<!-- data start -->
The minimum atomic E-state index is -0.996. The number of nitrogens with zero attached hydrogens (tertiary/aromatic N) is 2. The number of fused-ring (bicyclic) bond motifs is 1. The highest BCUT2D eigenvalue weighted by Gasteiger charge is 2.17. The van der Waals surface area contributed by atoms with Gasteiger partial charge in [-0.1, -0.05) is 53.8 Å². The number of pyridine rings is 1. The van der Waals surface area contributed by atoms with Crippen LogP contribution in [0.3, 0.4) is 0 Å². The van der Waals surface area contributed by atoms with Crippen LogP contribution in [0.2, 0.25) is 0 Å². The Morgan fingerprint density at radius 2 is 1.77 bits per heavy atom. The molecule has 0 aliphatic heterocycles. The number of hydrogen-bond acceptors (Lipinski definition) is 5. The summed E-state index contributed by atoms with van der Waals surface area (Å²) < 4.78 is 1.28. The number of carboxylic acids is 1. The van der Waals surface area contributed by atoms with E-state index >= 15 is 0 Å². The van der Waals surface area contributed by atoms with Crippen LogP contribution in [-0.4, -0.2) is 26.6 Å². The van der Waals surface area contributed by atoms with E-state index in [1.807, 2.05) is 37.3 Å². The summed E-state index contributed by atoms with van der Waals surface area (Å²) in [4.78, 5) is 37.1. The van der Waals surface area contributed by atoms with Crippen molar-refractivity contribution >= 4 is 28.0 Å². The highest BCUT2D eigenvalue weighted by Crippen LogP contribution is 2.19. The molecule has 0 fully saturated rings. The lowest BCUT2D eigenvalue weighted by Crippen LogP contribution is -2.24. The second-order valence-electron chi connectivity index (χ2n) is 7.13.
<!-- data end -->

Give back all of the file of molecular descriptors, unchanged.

The minimum atomic E-state index is -0.996. The number of nitrogens with zero attached hydrogens (tertiary/aromatic N) is 2. The number of fused-ring (bicyclic) bond motifs is 1. The highest BCUT2D eigenvalue weighted by Gasteiger charge is 2.17. The van der Waals surface area contributed by atoms with Gasteiger partial charge in [-0.1, -0.05) is 53.8 Å². The number of pyridine rings is 1. The van der Waals surface area contributed by atoms with Crippen LogP contribution in [0.3, 0.4) is 0 Å². The van der Waals surface area contributed by atoms with Crippen LogP contribution in [0.2, 0.25) is 0 Å². The Morgan fingerprint density at radius 2 is 1.77 bits per heavy atom. The molecule has 0 aliphatic heterocycles. The number of hydrogen-bond acceptors (Lipinski definition) is 5. The summed E-state index contributed by atoms with van der Waals surface area (Å²) < 4.78 is 1.28. The number of carboxylic acids is 1. The van der Waals surface area contributed by atoms with E-state index >= 15 is 0 Å². The van der Waals surface area contributed by atoms with Crippen LogP contribution in [-0.4, -0.2) is 26.6 Å². The van der Waals surface area contributed by atoms with E-state index in [1.807, 2.05) is 37.3 Å². The summed E-state index contributed by atoms with van der Waals surface area (Å²) in [4.78, 5) is 37.1. The van der Waals surface area contributed by atoms with Crippen molar-refractivity contribution >= 4 is 28.0 Å². The highest BCUT2D eigenvalue weighted by Crippen LogP contribution is 2.19. The molecule has 0 fully saturated rings. The lowest BCUT2D eigenvalue weighted by Crippen LogP contribution is -2.24. The second-order valence-electron chi connectivity index (χ2n) is 7.13.